You will go certainly to evangelise, but your evangelisation must inspire above all Belgium interests.
Your principal objective in our mission in the Congo is never to teach the niggers to know God, this they know already.
They speak and submit to a Mungu, one Nzambi, one Nzakomba, and what else I don’t know.
They know that to kill, to sleep with someone else’s wife, to lie and to insult is bad.
Have courage to admit it; you are not going to teach them what they know already.
Your essential role is to facilitate the task of administrators and industrials, which means you will go to interpret the gospel in the way it will be the best to protect your interests in that part of the world.
For these things, you have to keep watch on disinteresting our savages from the richness that is plenty in their underground.
To avoid that, they get interested in it, and make you murderous competition and dream one day to overthrow you.
Your knowledge of the gospel will allow you to find texts ordering, and encouraging your followers to love poverty, like ‘Happier are the poor because they will inherit the heaven’ and, ‘It’s very difficult
for the rich to enter the kingdom of God’.
You have to detach from them and make them disrespect everything which gives courage to affront us.
I make reference to their Mystic System and their war fetish – warfare protection – which they pretend not to want to abandon, and you must do everything in your power to make it disappear.
Your action will be directed essentially to the younger ones, for they won’t revolt when the recommendation of the priest is contradictory to their parent’s teachings.
The children have to learn to obey what the missionary recommends, who is the father of their soul.
You must singularly insist on their total submission and obedience, avoid developing the spirit in the schools, teach students to read and not to reason.
There, dear patriots, are some of the principles that you must apply.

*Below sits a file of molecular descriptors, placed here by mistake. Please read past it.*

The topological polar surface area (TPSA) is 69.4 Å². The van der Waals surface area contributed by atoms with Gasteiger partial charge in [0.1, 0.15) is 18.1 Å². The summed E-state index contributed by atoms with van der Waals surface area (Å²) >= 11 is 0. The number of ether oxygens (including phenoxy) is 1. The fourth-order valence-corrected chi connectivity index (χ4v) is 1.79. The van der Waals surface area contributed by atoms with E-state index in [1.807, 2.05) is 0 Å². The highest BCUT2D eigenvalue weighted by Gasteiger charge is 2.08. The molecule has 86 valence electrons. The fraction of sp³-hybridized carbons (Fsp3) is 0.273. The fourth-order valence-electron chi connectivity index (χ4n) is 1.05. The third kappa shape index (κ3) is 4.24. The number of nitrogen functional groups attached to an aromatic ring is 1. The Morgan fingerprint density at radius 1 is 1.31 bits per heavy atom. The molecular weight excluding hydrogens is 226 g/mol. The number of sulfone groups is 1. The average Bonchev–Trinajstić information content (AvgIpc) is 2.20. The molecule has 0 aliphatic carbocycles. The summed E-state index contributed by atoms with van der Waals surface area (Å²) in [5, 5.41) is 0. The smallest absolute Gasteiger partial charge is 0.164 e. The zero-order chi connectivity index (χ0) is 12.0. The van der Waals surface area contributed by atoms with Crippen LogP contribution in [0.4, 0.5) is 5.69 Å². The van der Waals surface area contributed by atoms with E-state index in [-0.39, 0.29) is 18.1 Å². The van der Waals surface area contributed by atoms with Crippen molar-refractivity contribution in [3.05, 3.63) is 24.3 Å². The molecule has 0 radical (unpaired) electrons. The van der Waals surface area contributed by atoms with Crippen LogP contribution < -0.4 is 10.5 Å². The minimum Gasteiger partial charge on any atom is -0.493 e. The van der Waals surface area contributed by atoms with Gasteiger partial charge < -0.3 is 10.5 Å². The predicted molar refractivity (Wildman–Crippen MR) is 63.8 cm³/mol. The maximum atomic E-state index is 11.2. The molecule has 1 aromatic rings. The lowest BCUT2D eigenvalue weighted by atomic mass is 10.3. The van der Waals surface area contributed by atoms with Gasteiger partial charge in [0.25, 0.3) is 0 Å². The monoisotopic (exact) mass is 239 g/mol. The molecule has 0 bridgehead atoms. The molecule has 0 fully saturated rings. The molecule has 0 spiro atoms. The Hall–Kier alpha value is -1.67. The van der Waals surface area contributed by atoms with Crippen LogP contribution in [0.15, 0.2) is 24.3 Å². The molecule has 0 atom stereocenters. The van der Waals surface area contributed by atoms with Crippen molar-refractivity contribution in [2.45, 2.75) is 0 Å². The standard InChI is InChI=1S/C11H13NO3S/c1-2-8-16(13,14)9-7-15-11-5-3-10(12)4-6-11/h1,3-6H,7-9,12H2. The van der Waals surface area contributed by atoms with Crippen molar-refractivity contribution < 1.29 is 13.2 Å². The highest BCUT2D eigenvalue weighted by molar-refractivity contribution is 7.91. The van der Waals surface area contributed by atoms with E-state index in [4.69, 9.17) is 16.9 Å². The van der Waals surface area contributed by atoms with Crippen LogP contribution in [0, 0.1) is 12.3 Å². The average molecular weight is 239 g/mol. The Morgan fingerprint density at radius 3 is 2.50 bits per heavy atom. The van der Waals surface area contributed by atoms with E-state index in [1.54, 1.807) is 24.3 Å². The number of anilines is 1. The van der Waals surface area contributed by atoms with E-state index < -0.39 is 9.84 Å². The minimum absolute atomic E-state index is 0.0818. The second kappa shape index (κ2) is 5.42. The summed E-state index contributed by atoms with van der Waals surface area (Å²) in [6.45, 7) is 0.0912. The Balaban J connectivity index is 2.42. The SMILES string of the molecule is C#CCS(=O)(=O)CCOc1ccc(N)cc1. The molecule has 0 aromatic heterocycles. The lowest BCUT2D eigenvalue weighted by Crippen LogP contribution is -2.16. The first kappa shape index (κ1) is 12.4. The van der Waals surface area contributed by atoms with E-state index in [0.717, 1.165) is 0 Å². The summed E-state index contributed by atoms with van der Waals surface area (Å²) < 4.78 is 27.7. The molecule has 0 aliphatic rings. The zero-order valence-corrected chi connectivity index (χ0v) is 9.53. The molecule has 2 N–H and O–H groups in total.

You will find many other books, which will be given to you at the end of this conference.
Evangelise the niggers so that they stay forever in submission to the white colonialists, so they never revolt against the restraints they are undergoing.
Recite every day – ‘Happy are those who are weeping because the kingdom of God is for them’.
Convert always the blacks by using the whip.
Keep their women in nine months of submission to work freely for us.
Force them to pay you in sign of recognition-goats, chicken or eggs-every time you visit their villages.
And make sure that niggers never become rich.
Sing every day that it’s impossible for the rich to enter heaven.
Make them pay tax each week at Sunday mass.
Use the money supposed for the poor, to build flourishing business centres.
Institute a confessional system, which allows you to be good detectives denouncing any black that has a different consciousness contrary to that of the decision-maker.
Teach the niggers to forget their heroes and to adore only ours.
Never present a chair to a black that comes to visit you.
Don’t give him more than one cigarette.
Never invite him for dinner even if he gives you a chicken every time you arrive at his house.”
With such a mentality, King Leopold II never respected humanity. Using religion to his advantage, the blacks in Congo lived in hell.
The torture left millions dead.
It is estimated that about 10 million died from atrocities but others peg the number at 15 million.
All were Africans.
King Leopold II almost decimated the whole population of Congo during the 23 years he reigned.
At the time King Leopold II was enslaving Africans, several countries in Europe had abolished the act.
The ABIR Congo Company (founded as the Anglo-Belgian India Rubber Company and later known as the Compagnie du Congo Belge) was the company appointed to exploit natural rubber in the Congo Free State.
There is no doubt that Africa suffered a great reduction in its population while natural resources in the Congo were exploited for the benefit of Belgium.
Strife in the region today emanates from colonial days.